• What does the problem with “X” cost you in lost opportunities?

 Speculate

  • If you could organize this operation in any way you desired, how would you do it?
  • Suppose you had no financial constraints in the next two years.  How would you do “X?”
  • Suppose you could write an ideal equipment specification for this product.  What would it include?

Express Feelings

  • How do you feel about the trend toward “X” in your organisation?
  • You said that achieving “X” will be an important goal for the next year.  How do people in the division feel about your organisation’s ability to achieve “X?”
  • How does management feel about the problems you have been describing in completing “X?”

As ever, your questions should be brief and clear, open ended, relevant and phrased to encourage a thoughtful answer.

Use them when selling complex products and services, or when you are emphasising the value of your offer rather than price.  Make high-leverage questions part of your sales toolkit.

G7, G8, G19, G20 Who’s In Who’s Out

Russia has been booted out of the G8.  It’s a big deal, and now it’s a G7, so what is the G8, or the G7, or the G8+5 or the G20, and is it the G19 now?  And what does the G stand for anyway?

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Let’s start with the easy bit, G stands for “Group”, yes it’s that simple, this is a group, not a non-governmental organisation, just a group.  There’s no organisation, no offices, no staff.  Think of it like the most powerful book group in the world, except people don’t talk about books, they talk about issues that affect everyone on earth.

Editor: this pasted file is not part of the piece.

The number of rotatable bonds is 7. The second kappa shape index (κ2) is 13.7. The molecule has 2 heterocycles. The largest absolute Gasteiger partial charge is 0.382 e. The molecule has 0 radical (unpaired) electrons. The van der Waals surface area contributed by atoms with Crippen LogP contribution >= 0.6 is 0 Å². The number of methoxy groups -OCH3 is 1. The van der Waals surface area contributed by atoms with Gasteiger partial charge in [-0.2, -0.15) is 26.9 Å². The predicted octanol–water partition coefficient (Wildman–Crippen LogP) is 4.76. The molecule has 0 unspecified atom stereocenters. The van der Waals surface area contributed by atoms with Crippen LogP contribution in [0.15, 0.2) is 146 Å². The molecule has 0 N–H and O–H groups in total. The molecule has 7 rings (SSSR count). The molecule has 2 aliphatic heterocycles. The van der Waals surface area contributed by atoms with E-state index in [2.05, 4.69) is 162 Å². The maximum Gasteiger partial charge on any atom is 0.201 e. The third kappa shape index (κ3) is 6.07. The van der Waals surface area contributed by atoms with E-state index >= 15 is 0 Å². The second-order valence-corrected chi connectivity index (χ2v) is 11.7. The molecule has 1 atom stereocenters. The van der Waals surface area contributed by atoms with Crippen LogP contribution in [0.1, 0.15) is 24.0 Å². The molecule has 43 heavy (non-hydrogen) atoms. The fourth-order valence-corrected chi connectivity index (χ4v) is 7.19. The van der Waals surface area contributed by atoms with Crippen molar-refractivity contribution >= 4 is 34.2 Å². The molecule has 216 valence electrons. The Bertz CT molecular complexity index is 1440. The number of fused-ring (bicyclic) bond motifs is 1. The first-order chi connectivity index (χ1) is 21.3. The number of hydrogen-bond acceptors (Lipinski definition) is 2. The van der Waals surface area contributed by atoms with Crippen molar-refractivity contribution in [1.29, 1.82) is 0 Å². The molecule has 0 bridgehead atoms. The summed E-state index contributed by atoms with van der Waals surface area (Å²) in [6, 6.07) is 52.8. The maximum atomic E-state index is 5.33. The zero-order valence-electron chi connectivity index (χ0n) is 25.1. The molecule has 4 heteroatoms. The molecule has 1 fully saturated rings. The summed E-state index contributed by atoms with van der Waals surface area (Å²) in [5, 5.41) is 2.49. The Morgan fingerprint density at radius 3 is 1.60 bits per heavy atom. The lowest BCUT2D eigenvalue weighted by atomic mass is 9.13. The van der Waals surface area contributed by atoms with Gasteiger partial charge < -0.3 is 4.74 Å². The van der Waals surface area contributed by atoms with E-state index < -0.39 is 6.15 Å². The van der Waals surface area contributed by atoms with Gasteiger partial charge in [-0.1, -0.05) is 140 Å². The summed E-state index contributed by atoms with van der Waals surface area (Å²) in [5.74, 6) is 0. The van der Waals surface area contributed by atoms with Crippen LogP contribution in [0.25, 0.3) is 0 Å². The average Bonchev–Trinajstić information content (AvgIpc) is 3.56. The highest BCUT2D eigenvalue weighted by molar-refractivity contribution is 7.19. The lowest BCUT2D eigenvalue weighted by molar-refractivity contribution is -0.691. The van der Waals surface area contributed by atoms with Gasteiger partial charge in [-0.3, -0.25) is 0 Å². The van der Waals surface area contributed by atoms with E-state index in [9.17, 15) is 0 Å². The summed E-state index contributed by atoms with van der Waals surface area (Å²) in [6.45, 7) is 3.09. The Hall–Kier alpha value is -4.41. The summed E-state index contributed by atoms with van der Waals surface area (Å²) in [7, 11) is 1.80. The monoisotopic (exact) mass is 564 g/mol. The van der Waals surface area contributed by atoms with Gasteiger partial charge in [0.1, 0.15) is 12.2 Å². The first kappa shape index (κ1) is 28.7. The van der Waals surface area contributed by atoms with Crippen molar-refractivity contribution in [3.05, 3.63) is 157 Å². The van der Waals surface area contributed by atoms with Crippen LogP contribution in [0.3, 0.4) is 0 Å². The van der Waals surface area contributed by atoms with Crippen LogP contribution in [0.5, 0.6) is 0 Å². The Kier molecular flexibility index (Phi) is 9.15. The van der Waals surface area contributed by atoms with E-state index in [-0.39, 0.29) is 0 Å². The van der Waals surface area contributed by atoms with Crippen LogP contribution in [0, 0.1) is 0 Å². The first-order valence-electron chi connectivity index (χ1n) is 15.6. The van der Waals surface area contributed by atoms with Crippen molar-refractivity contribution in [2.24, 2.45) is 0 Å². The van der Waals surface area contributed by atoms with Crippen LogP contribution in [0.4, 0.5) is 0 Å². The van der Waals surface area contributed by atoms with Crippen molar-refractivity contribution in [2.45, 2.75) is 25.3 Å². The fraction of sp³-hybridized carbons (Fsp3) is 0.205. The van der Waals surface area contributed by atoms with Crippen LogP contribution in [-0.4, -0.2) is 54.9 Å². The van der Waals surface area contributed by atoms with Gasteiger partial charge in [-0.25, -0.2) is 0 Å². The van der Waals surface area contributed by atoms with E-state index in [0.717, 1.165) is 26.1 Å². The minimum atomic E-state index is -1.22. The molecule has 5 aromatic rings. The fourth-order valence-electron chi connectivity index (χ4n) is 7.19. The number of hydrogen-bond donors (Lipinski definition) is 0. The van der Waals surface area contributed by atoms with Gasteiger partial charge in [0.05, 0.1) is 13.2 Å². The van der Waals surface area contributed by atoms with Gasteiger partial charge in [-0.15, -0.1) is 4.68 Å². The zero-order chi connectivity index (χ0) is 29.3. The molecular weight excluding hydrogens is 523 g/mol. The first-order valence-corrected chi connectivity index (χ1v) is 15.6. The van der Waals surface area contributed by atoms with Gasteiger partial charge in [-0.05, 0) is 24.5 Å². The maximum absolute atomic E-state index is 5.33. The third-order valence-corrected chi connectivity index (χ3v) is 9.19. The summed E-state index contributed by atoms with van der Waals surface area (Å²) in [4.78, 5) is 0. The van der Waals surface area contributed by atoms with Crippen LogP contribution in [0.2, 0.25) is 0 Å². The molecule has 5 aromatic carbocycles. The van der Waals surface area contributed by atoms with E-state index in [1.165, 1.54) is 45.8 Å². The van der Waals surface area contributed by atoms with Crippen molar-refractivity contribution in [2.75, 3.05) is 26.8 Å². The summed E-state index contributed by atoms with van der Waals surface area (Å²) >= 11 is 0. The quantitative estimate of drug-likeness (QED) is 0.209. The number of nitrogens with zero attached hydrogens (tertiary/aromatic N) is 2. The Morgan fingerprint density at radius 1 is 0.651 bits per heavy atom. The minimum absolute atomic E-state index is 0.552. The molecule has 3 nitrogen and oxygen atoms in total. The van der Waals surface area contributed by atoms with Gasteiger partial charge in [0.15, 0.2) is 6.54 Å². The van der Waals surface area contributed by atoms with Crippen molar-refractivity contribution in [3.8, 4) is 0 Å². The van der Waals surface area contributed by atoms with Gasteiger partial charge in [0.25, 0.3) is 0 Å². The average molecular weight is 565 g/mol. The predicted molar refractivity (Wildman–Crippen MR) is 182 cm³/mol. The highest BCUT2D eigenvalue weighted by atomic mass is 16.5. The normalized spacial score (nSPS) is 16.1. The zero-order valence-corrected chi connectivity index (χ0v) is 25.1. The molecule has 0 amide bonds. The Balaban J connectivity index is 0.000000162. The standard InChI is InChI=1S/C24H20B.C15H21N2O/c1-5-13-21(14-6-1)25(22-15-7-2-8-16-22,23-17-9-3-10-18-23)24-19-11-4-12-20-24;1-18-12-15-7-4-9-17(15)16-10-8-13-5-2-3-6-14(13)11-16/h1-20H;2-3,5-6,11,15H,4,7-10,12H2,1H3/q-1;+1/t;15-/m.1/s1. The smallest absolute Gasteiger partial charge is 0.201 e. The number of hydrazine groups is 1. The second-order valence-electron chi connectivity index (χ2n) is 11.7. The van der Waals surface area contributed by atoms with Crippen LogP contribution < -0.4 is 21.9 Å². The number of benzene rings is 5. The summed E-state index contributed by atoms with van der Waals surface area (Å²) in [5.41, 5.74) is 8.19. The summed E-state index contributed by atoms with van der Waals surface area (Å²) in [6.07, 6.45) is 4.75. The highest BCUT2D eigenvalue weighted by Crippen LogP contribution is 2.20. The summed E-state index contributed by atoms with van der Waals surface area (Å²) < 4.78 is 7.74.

It was a group of 6 when it started out, the six biggest economies on the planet in 1975:

  • France
  • West Germany
  • Italy
  • Japan
  • United Kingdom
  • United States

Then Canada was invited along, because Canadians are nice.  Russia joined in 1998, but are sitting it out on the naughty step right now.  The EU gets a seat, but isn’t included in the number, four of the countries already come from the EU.  That G8 group accounted for half of the world’s GDP.

Then there was a +5, taking account of some of the fast growing and hugely populous countries.

  • Brazil
  • China
  • India  
  • Mexico
  • South Africa

You may recognise some of thee nations from our primer on the Brics, Pigs and Mints.

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The G20 brings in

  • Argentina
  • Australia
  • Indonesia
  • Saudi Arabia 
  • South Korea
  • Turkey

But when counting up to get to 20, the EU does get a seat this time around.

MINTs, BRICs, PIGS and HIDeCs – Who Are They?